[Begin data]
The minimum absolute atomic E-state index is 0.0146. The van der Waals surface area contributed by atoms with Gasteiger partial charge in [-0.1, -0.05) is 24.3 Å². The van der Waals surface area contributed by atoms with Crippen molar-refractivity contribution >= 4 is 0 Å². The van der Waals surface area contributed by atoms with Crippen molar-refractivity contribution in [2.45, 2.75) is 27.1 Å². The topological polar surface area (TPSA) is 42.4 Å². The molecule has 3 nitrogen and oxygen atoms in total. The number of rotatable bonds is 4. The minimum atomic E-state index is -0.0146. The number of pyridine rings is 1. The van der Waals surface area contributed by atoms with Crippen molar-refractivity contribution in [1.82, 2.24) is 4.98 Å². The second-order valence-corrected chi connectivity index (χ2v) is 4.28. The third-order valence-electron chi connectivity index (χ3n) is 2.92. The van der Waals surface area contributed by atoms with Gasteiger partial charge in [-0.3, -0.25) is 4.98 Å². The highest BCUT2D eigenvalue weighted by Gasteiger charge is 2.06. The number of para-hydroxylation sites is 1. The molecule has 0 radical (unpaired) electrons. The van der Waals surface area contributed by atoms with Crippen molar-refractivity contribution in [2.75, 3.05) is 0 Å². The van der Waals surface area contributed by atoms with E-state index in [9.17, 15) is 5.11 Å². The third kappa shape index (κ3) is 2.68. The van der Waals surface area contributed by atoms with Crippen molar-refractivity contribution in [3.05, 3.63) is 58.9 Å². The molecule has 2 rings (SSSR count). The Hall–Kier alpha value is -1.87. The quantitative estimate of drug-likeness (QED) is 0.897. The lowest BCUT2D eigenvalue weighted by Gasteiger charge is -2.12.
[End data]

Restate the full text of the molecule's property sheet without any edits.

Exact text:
The minimum absolute atomic E-state index is 0.0146. The van der Waals surface area contributed by atoms with Gasteiger partial charge in [-0.1, -0.05) is 24.3 Å². The van der Waals surface area contributed by atoms with Crippen molar-refractivity contribution >= 4 is 0 Å². The van der Waals surface area contributed by atoms with Crippen molar-refractivity contribution in [2.45, 2.75) is 27.1 Å². The topological polar surface area (TPSA) is 42.4 Å². The molecule has 3 nitrogen and oxygen atoms in total. The number of rotatable bonds is 4. The minimum atomic E-state index is -0.0146. The number of pyridine rings is 1. The van der Waals surface area contributed by atoms with Crippen molar-refractivity contribution in [1.82, 2.24) is 4.98 Å². The second-order valence-corrected chi connectivity index (χ2v) is 4.28. The third-order valence-electron chi connectivity index (χ3n) is 2.92. The van der Waals surface area contributed by atoms with Gasteiger partial charge in [-0.3, -0.25) is 4.98 Å². The highest BCUT2D eigenvalue weighted by Gasteiger charge is 2.06. The number of para-hydroxylation sites is 1. The molecule has 0 radical (unpaired) electrons. The van der Waals surface area contributed by atoms with Crippen molar-refractivity contribution in [2.75, 3.05) is 0 Å². The van der Waals surface area contributed by atoms with E-state index in [9.17, 15) is 5.11 Å². The third kappa shape index (κ3) is 2.68. The van der Waals surface area contributed by atoms with Crippen molar-refractivity contribution in [3.05, 3.63) is 58.9 Å². The molecule has 2 rings (SSSR count). The Hall–Kier alpha value is -1.87. The quantitative estimate of drug-likeness (QED) is 0.897. The lowest BCUT2D eigenvalue weighted by Gasteiger charge is -2.12.